HF

FROM THE EDITOR Thanks to the members of the Official Publication and Public Information (OPPI) Committee George Barbier, Marna Berman, Vincent Comando, Jeff Ferretti, David and Phyllis Malinov, Rita and Michael Spitzer who assisted Hemlock News Coordinator Mary Beth Connors and Assistant Kathie Waibel in readying the pages for publication. The Committee is beginning to explore producing a digital version of the News. We’re also starting to ramp up the “news.” This month you’ll find a Legislative Update, news stories from the Pike County Commissioners, plus full coverage of the April Board meeting. To help with this effort, we’ve added additional reporting by Kevin Kearney. In this issue, you’ll find the third installment of the Stormwater Primer (page 7), information about the filtration system proposed for Well #4 that will be on the ballot in

APRIL 2013 • 5

As per the 2010 Revised Payment Guidelines, any dues balances that are not paid in full (excluding dues installment plan) AS OF JUNE 30, will be assessed a $250.00 administrative fee.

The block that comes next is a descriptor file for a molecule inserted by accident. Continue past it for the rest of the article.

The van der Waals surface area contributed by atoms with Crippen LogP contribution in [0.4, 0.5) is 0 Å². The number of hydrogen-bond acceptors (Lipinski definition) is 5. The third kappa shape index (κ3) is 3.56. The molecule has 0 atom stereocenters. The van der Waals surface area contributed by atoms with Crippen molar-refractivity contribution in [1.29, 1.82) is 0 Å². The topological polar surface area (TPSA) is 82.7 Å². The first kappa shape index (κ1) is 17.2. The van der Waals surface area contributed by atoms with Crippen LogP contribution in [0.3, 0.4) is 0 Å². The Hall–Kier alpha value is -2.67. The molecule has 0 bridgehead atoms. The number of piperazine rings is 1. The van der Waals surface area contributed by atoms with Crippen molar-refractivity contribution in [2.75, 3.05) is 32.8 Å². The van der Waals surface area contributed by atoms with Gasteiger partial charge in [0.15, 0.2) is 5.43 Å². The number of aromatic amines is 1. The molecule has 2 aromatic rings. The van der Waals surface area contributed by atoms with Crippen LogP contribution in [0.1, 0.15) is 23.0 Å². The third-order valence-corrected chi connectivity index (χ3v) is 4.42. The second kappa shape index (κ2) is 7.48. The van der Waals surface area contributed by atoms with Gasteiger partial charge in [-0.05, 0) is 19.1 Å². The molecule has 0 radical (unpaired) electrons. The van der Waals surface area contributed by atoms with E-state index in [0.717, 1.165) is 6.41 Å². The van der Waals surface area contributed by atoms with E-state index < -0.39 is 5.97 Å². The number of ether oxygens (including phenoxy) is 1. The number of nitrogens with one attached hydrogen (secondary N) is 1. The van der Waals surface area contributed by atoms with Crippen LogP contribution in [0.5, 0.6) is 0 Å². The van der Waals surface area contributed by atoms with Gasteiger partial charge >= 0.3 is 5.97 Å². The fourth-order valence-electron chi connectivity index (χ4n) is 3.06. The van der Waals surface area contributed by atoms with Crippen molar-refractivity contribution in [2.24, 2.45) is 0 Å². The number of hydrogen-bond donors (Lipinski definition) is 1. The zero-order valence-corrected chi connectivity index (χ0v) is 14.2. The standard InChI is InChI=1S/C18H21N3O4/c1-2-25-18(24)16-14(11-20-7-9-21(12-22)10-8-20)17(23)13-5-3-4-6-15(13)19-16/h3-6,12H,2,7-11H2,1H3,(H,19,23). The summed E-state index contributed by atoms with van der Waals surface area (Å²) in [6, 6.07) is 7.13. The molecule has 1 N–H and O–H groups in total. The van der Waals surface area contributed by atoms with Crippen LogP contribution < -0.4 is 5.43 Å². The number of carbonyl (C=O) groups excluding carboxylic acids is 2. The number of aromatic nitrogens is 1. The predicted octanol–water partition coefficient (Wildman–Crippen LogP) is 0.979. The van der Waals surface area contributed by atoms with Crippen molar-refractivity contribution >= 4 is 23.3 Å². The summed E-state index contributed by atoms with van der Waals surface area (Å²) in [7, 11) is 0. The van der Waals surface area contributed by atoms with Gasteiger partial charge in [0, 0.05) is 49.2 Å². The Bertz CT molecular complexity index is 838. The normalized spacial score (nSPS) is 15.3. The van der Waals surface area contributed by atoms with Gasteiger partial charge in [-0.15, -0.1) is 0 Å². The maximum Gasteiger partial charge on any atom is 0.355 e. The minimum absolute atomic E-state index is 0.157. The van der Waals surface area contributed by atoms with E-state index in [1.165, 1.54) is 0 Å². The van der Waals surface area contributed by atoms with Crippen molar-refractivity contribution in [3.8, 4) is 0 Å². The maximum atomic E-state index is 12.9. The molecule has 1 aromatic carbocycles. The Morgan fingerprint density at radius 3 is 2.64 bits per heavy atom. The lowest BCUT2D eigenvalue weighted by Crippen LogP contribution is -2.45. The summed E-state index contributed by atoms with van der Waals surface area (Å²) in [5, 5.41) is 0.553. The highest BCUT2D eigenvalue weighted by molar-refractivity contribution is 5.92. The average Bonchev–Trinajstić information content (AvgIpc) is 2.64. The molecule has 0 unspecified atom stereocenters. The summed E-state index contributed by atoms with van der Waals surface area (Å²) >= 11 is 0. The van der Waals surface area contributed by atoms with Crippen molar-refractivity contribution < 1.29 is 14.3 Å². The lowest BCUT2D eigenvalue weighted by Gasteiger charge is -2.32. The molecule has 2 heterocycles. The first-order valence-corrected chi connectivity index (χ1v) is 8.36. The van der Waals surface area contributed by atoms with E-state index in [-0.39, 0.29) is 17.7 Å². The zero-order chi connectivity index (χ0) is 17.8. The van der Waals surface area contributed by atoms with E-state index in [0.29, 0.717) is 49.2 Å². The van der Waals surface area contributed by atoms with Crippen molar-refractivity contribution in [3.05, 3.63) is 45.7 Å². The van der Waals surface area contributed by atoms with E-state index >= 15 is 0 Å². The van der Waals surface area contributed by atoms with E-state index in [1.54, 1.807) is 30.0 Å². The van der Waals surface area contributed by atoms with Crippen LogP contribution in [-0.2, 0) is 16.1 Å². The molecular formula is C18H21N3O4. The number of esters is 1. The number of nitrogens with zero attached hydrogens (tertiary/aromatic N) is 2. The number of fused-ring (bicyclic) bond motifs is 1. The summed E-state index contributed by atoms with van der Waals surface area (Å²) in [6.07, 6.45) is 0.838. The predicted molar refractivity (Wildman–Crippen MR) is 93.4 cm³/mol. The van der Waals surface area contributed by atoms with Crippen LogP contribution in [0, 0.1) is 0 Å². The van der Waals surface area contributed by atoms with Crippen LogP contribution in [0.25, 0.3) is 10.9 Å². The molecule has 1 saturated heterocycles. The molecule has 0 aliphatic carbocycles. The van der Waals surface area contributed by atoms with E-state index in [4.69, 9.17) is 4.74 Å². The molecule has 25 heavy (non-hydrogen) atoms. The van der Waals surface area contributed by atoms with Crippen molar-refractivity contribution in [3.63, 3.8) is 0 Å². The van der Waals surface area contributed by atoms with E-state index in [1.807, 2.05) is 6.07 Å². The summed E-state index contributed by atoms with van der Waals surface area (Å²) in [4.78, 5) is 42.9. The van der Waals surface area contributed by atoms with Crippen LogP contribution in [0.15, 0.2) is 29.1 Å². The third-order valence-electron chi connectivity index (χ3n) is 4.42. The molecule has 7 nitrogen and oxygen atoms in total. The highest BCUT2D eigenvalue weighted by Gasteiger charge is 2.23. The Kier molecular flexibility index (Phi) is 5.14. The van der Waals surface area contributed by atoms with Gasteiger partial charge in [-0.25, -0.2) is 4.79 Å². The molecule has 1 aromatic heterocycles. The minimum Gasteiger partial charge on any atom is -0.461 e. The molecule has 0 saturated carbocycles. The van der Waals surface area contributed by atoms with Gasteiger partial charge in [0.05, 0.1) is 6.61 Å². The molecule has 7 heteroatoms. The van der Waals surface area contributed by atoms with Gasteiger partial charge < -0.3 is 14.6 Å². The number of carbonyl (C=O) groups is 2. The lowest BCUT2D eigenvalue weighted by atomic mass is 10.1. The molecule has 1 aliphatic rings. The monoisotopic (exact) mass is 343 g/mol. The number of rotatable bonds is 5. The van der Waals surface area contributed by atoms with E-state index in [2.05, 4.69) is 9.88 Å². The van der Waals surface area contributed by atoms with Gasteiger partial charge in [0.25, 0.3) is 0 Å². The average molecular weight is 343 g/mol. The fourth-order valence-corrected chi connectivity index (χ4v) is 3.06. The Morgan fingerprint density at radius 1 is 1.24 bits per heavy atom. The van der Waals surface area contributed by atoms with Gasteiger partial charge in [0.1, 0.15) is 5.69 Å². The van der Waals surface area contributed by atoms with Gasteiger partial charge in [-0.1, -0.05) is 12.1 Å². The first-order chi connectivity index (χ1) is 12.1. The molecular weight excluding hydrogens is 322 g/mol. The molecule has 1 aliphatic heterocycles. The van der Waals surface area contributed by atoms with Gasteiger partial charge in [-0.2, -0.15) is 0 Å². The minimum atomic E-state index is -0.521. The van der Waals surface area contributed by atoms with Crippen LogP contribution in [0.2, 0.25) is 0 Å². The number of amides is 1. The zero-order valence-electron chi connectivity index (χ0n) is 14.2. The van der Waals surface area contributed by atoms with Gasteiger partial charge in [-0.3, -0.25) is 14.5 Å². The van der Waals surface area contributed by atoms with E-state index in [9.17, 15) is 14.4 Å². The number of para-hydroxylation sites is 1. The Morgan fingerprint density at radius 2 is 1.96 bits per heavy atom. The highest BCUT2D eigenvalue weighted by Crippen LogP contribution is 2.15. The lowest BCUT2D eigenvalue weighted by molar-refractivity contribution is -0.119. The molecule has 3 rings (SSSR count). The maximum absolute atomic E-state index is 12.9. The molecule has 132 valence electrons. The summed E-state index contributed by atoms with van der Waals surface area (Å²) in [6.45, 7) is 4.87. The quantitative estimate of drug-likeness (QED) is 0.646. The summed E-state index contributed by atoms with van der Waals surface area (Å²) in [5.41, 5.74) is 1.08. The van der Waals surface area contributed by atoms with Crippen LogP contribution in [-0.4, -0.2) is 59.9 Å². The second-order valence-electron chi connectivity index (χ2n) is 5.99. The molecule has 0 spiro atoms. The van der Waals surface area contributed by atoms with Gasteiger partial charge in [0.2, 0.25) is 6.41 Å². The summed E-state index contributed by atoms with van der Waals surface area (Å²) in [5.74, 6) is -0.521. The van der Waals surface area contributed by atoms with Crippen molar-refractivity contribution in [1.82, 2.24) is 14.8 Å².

registering boats and formatting and coordinating information in the Official HFCA Handbook, to formatting our Summer Recreation Guide. She is always the first person to ask whether help is needed or if there is more that she can do. Michele, I thank you for all your hard work. It is very much appreciated. Summer Employment – The Recreation Department is accepting applications for all of our summer seasonal positions. If you or anyone you know is interested in summer employment, please stop by the Administration Office and pick up an application. We will be offering a lifeguard certification class here at Hemlock Farms on May 25 and 26 and on June 1 and 2. Sign up at the Administration Office as space is limited. Spring Work – As the weather warms, the Recreation Department is beginning to focus on our outdoor facilities. Staff will be spending numerous hours setting up all the tennis courts, bocce and ball courts, ball fields, playgrounds, pools and beaches. We have put a plan together for a successful summer season, and I am confident our staff will complete all the work necessary to make this so. As the weather warms up, I encourage members to get out and enjoy all of the amenities Hemlock Farms has to offer—and as always, we appreciate your input. If you have any suggestions or ideas for the Recreation Department, please call us at 570/7754200, ext. 122. Boat Day – Saturday, April 6 will be the date for our annual Boat Day. Be at the Administration Office by 7:00 a.m. if you are interested in renting a dock, rack or hitching post space. For your convenience, a listing of available boat dock, rack and hitching post spaces will be posted on the front door of the Administration Office on Friday, April 5 at 4:00 p.m. Now that we have turned the clocks ahead, our spring weather will not be too far away. Soon, the grass will start to grow and the leaves will break from their buds. Outdoor activity will pick up as members take to the outdoors to enjoy the activities they couldn’t do during the winter months. Please enjoy this time of year, and be careful!